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Wednesday, December 11, 2019  Spokane, Washington  Est. May 19, 1883
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News >  Business

It’s easier to blame others than accept responsibility

By Jan Quintrall

The letter started as follows: “I want to file a complaint against (blank) Bar. Here is what they did to me. I was there last weekend and they served me too much to drink, and made me write them a check to pay for my drinks. I did not have enough money in my account, so the check bounced. Then the bank charged me fees that plunged my account deeper into the hole and more checks bounced. I don’t know why the bank charged me, it was not my fault, and it was the bar’s fault, they made me drink too much! But my real problem is now I don’t have enough money to pay my rent, but part of the problem there is my boss does not pay me enough so it is always hard to pay my rent. But those people at the bar made it impossible, them and the bank. I want the bar to pay my rent this month and send a letter to the bank admitting they made this happen so the bank gives me back all those charges they took from my money.”

Wow, amazing, huh? When one of my staff members shared this complaint, which I have altered to protect the privacy of the parties involved, I could hardly believe it was not a joke. This is a radical example of shirking responsibility, but this “nothing is my fault” mentality is becoming too common. Somewhere along the line, the link between actions and consequences has broken apart. Here are four examples:

I’m not accountable. Accountability is not popular. Look at what political, religious and corporate leaders get away with. No wonder individuals feel like they can blame away bad decisions on their part. We seem to back away from consequences that situations deserve.

Everybody is a winner. Mediocrity is an odd thing to strive for — while we suggest that hard work and integrity pay off, this mindset implies that a halfway job and shortcuts will get you somewhere, also. But celebrating mediocrity encourages excuses and reasons for less-than-winning performances.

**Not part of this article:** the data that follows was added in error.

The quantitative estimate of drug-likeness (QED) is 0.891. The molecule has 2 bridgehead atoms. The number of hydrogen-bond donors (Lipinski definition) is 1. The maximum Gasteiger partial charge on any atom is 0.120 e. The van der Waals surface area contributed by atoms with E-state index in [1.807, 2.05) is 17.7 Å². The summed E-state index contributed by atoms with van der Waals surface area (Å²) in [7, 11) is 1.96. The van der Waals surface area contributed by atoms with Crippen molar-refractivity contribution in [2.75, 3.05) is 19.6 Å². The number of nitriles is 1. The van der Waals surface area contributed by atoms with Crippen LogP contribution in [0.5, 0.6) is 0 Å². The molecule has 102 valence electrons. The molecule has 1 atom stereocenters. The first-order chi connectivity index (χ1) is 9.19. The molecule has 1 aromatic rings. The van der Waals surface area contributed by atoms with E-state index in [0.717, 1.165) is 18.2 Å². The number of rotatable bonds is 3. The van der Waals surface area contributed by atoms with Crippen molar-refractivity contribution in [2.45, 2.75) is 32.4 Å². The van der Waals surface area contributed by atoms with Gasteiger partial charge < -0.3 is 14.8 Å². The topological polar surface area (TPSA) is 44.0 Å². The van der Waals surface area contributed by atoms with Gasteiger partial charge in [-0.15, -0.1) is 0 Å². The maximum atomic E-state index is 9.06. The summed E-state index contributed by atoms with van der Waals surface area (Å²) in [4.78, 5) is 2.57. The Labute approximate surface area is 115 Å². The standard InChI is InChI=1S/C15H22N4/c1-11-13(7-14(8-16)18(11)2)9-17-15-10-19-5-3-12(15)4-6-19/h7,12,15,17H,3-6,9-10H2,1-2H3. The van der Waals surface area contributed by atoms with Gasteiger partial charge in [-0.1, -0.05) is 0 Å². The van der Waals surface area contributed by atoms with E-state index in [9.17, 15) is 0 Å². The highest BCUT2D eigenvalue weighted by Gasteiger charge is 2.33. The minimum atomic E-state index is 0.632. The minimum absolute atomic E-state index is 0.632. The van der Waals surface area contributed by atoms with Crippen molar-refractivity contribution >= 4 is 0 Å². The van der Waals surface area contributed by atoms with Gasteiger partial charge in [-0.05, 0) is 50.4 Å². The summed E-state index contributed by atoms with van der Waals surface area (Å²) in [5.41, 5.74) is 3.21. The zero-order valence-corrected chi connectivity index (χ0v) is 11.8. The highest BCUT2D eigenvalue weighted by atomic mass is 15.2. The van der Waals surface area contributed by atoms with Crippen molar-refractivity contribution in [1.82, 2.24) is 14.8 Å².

Somebody will bail me out. Years of having assorted people follow us around and rescue us from sticky situations teaches us that no matter what we do, the cleanup crew is always just a few steps behind.

You’ve got to look out for No. 1. Too many people believe “I am the only person on the face of the earth. What my actions do to those around me, my community and my future really does not matter. I can only see what I want and what I want right now.”

When you take these four attitudes and discharge them into a marketplace dispute, resolution becomes challenging at best. The thin safety net offered to businesses and consumers in this economy, plus short tempers and a lack of trust, only compound the problem.

The BBB’s role is to hold both sides accountable. We are not a consumer watchdog, nor are we business advocates. We are champions of an ethical marketplace. And we carry this out from a position of neutrality, which means we do not take sides.

But we increasingly find ourselves declining to open a complaint against a business when it is clear that the other party is taking no responsibility for their actions.

And when one side takes all the power and stops payment on a check or puts a credit card charge in dispute, we have started requesting escrowed funds. We find in a growing number of these cases that the person who stopped payment is looking for a way to get out of paying for a product or service, and we are not going to be part of that conspiracy.

If the person making the complaint really wants resolution, they will escrow the funds with the BBB without hesitation. That is fair to both sides and assures everyone that once a mediated or arbitrated settlement is reached, all parties will be made whole.

When a business does not live up to its side of a transaction, that will affect the letter grade the business earns and the review displayed at Unfortunately, there is no Better Customer Bureau yet.

Jan Quintrall is president and CEO of the local Better Business Bureau. Her e-mail is

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